With his straight-shooting style and unwavering ideology, Paul represents an accessible brand of Patriot politics that helps validate and stoke fears of an overreaching government on the far right. Paul told Fox Business News earlier this year, for example, that the health care reform legislation "is immoral because it's based on government theft." On his congressional website, he warns that Census information has been used to intern Japanese Americans and find alleged tax evaders and draft dodgers. "It is not hard to imagine that information compiled by the Census could be used against people in the future, despite claims to the contrary."

Paul has encountered controversy over racially charged comments that surfaced during his 1996 congressional campaign. A March 15, 1993, issue of his newsletter, The Ron Paul Survival Report, included this nugget: "If there is one thing we don't need in this country, its [sic] more Haitians [sic] immigrants with AIDS. Congratulations to the Senate for stopping, at least temporarily, Clinton's plan to have the AIDSians move here to die at $100,000 a pop, courtesy of the taxpayers."

A May 15, 1995, newsletter delved into traditional Patriot paranoia, including an article about foreign troops training on American soil and President George H.W. Bush's "New World Order." An article about a botched raid by the Bureau of Alcohol, Tobacco and Firearms is presented under the headline, "Jack-Booted Thugs."

Paul claimed in 2001 that ghostwriters had penned the newsletters that bear his name but acknowledged he bore "some moral responsibility." Paul, a physician who is often called "Dr. No" for his routine opposition to government programs, not only survived the controversy and won the election, he continues to build his popularity. He easily won the Conservative Political Action Committee's presidential straw poll this year.

The Southern Poverty Law Center identified 1274 anti-government “Patriot” groups that were active in 2011. Of these groups, 334 were militias, marked with an asterisk, and the remainder includes “common-law” courts, publishers, ministries and citizens’ groups.

Generally, Patriot groups define themselves as opposed to the “New World Order,” engage in groundless conspiracy theorizing, or advocate or adhere to extreme antigovernment doctrines. Listing here does not imply that the groups themselves advocate or engage in violence or other criminal activities, or are racist.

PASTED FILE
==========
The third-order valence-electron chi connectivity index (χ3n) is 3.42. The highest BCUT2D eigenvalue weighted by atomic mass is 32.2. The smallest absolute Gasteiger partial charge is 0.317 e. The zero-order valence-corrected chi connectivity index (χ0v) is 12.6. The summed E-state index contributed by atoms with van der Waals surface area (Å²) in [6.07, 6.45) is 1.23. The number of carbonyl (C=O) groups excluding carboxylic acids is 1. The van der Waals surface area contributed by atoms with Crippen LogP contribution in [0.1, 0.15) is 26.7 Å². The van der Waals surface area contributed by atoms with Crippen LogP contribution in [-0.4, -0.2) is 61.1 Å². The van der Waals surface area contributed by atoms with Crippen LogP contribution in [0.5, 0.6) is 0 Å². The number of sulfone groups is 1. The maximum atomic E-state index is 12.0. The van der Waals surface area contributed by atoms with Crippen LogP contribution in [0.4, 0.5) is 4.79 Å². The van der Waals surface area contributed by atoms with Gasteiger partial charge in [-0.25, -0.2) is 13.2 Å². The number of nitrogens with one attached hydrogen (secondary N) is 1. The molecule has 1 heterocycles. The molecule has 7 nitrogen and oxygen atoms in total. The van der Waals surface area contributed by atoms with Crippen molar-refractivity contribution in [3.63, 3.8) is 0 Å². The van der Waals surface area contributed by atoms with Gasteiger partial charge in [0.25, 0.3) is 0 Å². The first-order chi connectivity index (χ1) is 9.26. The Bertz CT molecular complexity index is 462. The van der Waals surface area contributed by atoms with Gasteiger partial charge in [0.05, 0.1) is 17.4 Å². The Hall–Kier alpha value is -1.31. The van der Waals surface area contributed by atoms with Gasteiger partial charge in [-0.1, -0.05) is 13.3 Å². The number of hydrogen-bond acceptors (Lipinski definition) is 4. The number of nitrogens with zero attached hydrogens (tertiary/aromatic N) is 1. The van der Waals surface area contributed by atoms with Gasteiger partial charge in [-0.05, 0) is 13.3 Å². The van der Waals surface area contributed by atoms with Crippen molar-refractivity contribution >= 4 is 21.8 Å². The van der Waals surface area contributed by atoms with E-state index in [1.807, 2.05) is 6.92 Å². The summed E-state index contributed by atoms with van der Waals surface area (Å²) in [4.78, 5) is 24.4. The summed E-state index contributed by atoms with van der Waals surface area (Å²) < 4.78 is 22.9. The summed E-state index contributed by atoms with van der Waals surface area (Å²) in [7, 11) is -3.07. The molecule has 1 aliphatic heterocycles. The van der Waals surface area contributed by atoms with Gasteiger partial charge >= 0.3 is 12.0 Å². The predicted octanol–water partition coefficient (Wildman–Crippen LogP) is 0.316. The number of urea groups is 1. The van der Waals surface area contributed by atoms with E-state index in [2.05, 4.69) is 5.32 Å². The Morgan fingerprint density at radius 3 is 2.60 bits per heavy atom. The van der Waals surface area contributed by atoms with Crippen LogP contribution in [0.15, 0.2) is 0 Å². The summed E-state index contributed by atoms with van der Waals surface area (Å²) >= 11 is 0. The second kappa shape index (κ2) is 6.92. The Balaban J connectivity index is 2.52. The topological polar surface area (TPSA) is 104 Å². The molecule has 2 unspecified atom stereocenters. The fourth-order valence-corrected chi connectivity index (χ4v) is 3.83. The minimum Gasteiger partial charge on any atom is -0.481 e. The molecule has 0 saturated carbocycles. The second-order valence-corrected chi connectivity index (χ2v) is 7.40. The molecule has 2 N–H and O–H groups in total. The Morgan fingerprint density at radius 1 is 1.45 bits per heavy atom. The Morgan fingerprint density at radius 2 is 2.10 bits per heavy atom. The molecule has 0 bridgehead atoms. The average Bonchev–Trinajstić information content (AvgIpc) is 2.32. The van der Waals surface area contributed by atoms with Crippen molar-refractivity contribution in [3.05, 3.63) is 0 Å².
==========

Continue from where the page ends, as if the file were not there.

The list was compiled from field reports, Patriot publications, the Internet, law enforcement sources and news reports. Groups are identified by the city, county or region where they are located.

Heidi Bierich, Director of Special Projects for the Southern Poverty Law Center joins Ernest to discuss her article "Midwifing the Militias" and why Ernest can't make her 'Watch lists'
Alarm & Muster: The Modern Day Alarm Riders
American Patriot Friends Network
Arizona Citizens Militia*
Arizona Militia*
Committee of Safety
Constitution Party
Apache County
Cochise County
Coconino County
Navajo County
Pima County
Pinal County
Yavapai County
Yuma County
Freedom’s Phoenix
Get Out Of Our House (GOOOH)
Hour of the Time
John Birch Society
Molon Labe
Oath Keepers
The Republic for the united States of America
Coconino County
Maricopa County
Pima County
Yavapai County
The Republic for the united States of America — Republic Congress
Riders United for a Sovereign
America, Corp.
Shadow Mountain Bank
Ash Fork
Southeast Valley Tea Party Patriots
Santan Valley
Tenth Amendment Center
We the People

2 Comments in Response to

Comment by John Dalen
Entered on:

Where is the list of "non-patriot groups" i.e. groups that oppose constitutional government, principles of the founding fathers, Christian morals/values, anti-God etc. Groups such as the southern poverty law center? When did it become "extreme" to believe in the principles and values of your "fathers"? How is it "anti-government" to resist forces that are destroying "constitutional government"? Socialism is anti-God, anti-freedom, anti-American. How about a list of groups that support socialism in America? I'm a patriot, how about you?

Comment by Powell Gammill
Entered on:

This is one of the proudest moments of my life.  sob.  sniff.  And they even spelled our name correctly.  Mother would have been so pleased.